Changes to Medicare

It looks like Democrats and Republicans have agreed on a package of Medicare reforms that will fix some problems… and push more costs onto seniors. The biggest fix prevents reduced payments to doctors that have been threatened as a result of the Balanced Budget Act passed in late 1990’s.

It has taken 15 years to fix a rule that would have cut doctor payments by 25%.  The “fix” will cost $200 billion over 10 years and Congress hasn’t figured out who will pay for this – except for seniors and disabled people on Medicare.

I read a column in Reuters which said:

There are better places to go for the money, such as allowing Medicare to negotiate drug prices with pharmaceutical companies and tightening up reimbursements to Medicare Advantage plans. But there’s no political will in Congress for that approach.

Changes to Medicare supplements

One area of agreement between Republicans and Democrats is to make changes to Medicare supplements – but not until 2020.   As of 2020, no Medigap plan would cover the Part B deductible, which is currently $147 and will surely be much higher in five years.

There has been talk for some time that Plan F Medigap (think “F as in full coverage”) should be discontinued because having 100% coverage is too good for seniors – and too expensive for Medicare.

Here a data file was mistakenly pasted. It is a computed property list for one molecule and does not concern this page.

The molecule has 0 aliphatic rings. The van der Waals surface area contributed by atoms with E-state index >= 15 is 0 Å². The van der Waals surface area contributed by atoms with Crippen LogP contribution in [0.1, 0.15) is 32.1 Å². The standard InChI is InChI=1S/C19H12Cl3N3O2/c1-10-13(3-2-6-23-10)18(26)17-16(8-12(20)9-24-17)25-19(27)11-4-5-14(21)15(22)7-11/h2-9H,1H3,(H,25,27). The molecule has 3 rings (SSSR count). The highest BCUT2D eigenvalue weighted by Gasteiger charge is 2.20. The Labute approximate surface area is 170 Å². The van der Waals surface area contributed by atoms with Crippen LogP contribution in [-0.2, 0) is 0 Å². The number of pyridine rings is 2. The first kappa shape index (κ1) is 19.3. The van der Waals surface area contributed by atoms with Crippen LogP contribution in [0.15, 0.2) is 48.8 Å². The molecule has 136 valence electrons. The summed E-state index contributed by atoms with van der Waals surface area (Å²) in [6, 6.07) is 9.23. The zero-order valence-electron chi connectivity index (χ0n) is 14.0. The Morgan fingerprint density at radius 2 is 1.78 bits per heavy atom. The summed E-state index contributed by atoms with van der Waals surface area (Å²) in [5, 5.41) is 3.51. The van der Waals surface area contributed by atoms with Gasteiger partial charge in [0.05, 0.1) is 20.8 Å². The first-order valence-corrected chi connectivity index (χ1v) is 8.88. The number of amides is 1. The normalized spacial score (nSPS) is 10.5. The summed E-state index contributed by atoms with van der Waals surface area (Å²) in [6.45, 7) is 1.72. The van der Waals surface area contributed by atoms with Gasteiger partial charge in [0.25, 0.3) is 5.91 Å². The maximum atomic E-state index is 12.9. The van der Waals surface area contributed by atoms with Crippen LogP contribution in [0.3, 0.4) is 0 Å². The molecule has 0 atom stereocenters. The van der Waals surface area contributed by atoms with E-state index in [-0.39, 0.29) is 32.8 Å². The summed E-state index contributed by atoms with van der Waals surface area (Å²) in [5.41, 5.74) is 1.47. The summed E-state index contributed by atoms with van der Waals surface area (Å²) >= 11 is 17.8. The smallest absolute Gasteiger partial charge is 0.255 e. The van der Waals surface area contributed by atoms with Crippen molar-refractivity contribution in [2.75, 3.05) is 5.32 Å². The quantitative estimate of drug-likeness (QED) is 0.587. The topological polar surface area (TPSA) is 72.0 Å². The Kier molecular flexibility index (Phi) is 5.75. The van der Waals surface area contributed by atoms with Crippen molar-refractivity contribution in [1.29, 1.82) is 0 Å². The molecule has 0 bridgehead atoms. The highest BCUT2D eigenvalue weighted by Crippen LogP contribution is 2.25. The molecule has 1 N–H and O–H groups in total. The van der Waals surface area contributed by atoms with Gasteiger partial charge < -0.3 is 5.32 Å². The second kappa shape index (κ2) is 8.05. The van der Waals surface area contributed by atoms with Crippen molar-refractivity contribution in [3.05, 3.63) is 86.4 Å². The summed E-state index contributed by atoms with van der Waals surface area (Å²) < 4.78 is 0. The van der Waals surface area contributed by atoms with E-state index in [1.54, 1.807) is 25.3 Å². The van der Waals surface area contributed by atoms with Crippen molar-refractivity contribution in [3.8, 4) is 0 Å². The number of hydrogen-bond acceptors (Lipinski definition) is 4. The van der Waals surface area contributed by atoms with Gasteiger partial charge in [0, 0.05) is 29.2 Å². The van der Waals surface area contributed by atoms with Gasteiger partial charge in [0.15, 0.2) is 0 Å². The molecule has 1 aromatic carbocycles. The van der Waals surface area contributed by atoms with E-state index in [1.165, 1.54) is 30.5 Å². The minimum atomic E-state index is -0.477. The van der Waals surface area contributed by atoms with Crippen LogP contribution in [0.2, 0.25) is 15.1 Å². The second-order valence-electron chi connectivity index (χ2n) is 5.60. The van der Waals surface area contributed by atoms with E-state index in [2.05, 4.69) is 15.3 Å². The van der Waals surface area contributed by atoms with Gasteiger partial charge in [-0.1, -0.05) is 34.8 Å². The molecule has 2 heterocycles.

With a Plan F Medicare supplement (also called medigap), Medicare pays its part of the bill and the supplement pays the rest, leaving the patient with no co-pays, or 100% coverage.

The theory is that people who have no co-pays will use the system more and thus will cost Medicare more money.  So even though the Medigap plan is paying what Medicare doesn’t pay, the overall charges are more because people see too many doctors, get too many tests, or…… get too much cancer treatment (??).

Exactly how having to pay $147, or $200, before a supplement kicks in is beyond me.  I always figured they would require seniors to pay even more of their medical bills – but the changes proposed don’t seem very drastic.  So I guess that is good news.

Other proposed changes that will raise money for Medicare would be to increase what high-income Medicare beneficiaries pay for Part B.  Most people currently pay $104.90 per month for Medicare Part B, but the premium is higher for people who earn more than $85,000 per year ($170,000 for a couple).

I think I have four clients who fall into this high-income category.

The proposed changes will start in 2018 for those with income between $133,500 and $214,000.

Nancy Pelosi and John Beohner agreed on these changes – which I think are modest.  Now it moves to the Senate where there may be modifications.  The final draft should happen in the next month.

 

 

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2 Responses to "Changes to Medicare"

  1. Darla says:

    Actually the premiums have gone up this last year it’s no longer 104.90 its 121.80 that’s what I pay.

  2. Denise says:

    Darla: this post was written last fall (2015). If you are paying $121.80 for Medicare Part B, that means you were new to Medicare in 2016. Most people are still paying $104.90 because their Social Security was not increased for 2016.

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